Hugh Porter in 2010
|Full name||Hugh William Porter|
|Nickname||Hughie, The Locomotive|
27 January 1940 |
|Height||1.85 m (6 ft 1 in)|
|Weight||71 kg (157 lb)|
|Discipline||Road & Track|
|UK National individual pursuit, 1963, 1964, 1965
UK National team pursuit, 1959
UK Professional individual pursuit, 1967
Tour of the West, 2 stage wins – 1968
Tour of Britain, 1 stage – 1966,
Star Trophy series 1966
|Infobox last updated on
October 2008, 2013
Hugh William Porter MBE (born Wolverhampton, England, 27 January 1940) is one of Britain's greatest former professional cyclists, winning four world titles in the individual pursuit - more than any other rider - as well as a Commonwealth Games gold medal in 1966. He is now a commentator on cycling events, working most notably for the BBC and ITV.
- 1 Personal life
- 2 Cycling career
- 3 Commentary work
- 4 Honours
- 5 References
- 6 Further reading
- 7 External links
Porter was born and raised in Wolverhampton and educated at the city's St Peter's Collegiate School. His father, Joe, was a cyclist and at 10, Hugh was taken to the Halesowen Velodrome to watch British sprint world champion Reg Harris.
Aged 16, Porter began racing as a junior for Wolverhampton Wheelers cycling club, finishing third in his first road race. He also became a regular competitor in weekly track league meetings at Wolverhampton’s Aldersley Stadium cycle track.
As a senior, he won his first race in July 1958 and by the end of the season another victory and other high placings led to a first-category licence for the 1959 season. First was the highest of three classes dependent on racing successes. Six victories came that season on the road, along with a gold medal on the track as part of his club's team pursuit squad at the national track championships at the Fallowfield Stadium, Manchester. He also won the Midlands title in the individual pursuit, but remained focused on developing as a road racer.
In the early 1960s he represented Great Britain in the Tour of Czechoslovakia in 1961 (26th overall) and in the Tour of Ireland. He also finished second that year in the season-long Star Trophy points competition assessed by results in set races through a season, and 17th in his first ride in the Tour of Britain. A year later he was 20th in the same event, and earned selection for the 1962 world championships in Italy to ride both the road race and team time trial events. However, over-exertion in the time trial led to a poor performance in the road race.
First national track title
Porter still dabbled in track racing and in 1963 performed well in the individual pursuit at Aldersley Stadium's Easter international meeting, before winning the final 10-mile scratch race. Encouraged, Porter began to consider contesting the national individual pursuit championship. In the meantime, he also raced in the national 25-mile individual time trial championship in Gloucestershire, finishing second. The individual pursuit championship was decided at Fallowfield Stadium; Porter was the fastest qualifier and, although headed in the early stages of the final, soon eased into the lead to beat Harry Jackson and win his first individual national title. Porter then travelled to the Rocourt velodrome, near Liège in Belgium, for the 1963 world championship, where he reached the semi-final, to be pipped by 0.18 seconds by Belgian Jean Walschaerts for a place in the final. He won the third-place ride-off to take a bronze medal.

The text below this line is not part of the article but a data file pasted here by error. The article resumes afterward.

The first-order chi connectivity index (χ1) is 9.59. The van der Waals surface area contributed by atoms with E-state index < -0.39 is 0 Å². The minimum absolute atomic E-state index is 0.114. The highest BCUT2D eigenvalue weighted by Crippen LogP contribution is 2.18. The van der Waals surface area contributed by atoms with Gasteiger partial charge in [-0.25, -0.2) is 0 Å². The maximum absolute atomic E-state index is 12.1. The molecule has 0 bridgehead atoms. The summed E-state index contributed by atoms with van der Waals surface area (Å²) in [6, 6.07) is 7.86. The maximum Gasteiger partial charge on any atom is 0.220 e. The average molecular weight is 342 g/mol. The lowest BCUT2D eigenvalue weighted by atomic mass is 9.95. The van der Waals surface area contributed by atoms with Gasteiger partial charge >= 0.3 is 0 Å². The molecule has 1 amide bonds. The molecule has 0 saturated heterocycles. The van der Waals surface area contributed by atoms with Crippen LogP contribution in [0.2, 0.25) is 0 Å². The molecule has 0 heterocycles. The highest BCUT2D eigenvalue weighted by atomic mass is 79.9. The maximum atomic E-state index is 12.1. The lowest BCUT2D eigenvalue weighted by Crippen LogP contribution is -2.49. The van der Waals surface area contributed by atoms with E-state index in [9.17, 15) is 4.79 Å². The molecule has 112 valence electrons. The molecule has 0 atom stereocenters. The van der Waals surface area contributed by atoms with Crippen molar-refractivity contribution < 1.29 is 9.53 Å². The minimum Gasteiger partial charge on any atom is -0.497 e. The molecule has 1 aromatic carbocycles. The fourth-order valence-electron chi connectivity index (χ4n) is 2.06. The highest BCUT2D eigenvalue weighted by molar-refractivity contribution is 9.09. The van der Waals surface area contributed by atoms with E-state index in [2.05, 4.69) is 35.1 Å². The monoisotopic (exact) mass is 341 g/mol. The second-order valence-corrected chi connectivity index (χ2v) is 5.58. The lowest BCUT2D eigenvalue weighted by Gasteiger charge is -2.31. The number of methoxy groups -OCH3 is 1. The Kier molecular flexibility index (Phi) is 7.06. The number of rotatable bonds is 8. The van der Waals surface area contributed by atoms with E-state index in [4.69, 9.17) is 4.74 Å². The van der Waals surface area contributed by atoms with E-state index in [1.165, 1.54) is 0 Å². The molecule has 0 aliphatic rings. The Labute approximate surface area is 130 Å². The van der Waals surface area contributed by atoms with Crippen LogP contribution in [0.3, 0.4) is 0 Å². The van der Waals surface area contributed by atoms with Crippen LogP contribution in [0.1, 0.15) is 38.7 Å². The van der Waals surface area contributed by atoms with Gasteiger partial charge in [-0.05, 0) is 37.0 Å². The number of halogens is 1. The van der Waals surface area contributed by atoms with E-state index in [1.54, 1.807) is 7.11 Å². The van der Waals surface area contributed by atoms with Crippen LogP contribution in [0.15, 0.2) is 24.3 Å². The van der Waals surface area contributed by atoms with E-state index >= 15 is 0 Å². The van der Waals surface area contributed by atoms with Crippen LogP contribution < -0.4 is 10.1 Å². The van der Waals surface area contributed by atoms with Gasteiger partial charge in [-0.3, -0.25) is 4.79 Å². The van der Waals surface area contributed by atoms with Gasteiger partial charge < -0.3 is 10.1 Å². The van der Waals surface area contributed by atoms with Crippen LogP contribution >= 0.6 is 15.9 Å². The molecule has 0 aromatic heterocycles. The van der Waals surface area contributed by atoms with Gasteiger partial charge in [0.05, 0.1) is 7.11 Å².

1964 was dominated by thoughts of the Olympic Games in Tokyo where Porter was already selected to ride the pursuit, though he still defended his British championship, emerging victorious at Herne Hill and shaving almost a second off the championship record. He also tested himself in the national 10-mile time-trial championship, finishing second, and was a member of the Wolverhampton Wheelers squad which won the national team pursuit title. However, while Porter qualified fifth fastest in Tokyo, he was suffering from a cold and was eliminated at the quarter-final stage, and went home without a medal, but he did meet his future wife, fellow Olympian and swimmer Anita Lonsbrough whom he married in Huddersfield on 17 June 1965.
While Porter retained his British individual pursuit title and won several road races, 1965 was otherwise not memorable. He was defeated in the quarter-finals of the world pursuit championship in Spain (a timetable change meant he almost missed the contest, and, without his normal pre-race routine, he was narrowly defeated by Colombian Martin Rodriguez in the fastest race of the event).
However, 1966 proved more successful. Porter began with 12 successive road race victories, and won a pursuit match in the Good Friday meeting at Herne Hill. He then rode the Tour of Britain, winning one stage, finishing second on three other stages, taking ninth place overall and second place in the points classification. His road victories assured him of victory in the season-long Star Trophy series. Without any further track races, he travelled to Jamaica for the 1966 Commonwealth Games, where he set a games record in qualifying for the semi-final of the individual pursuit, and then beat Australian Jan Bylsma in the final to take the gold medal.
First professional steps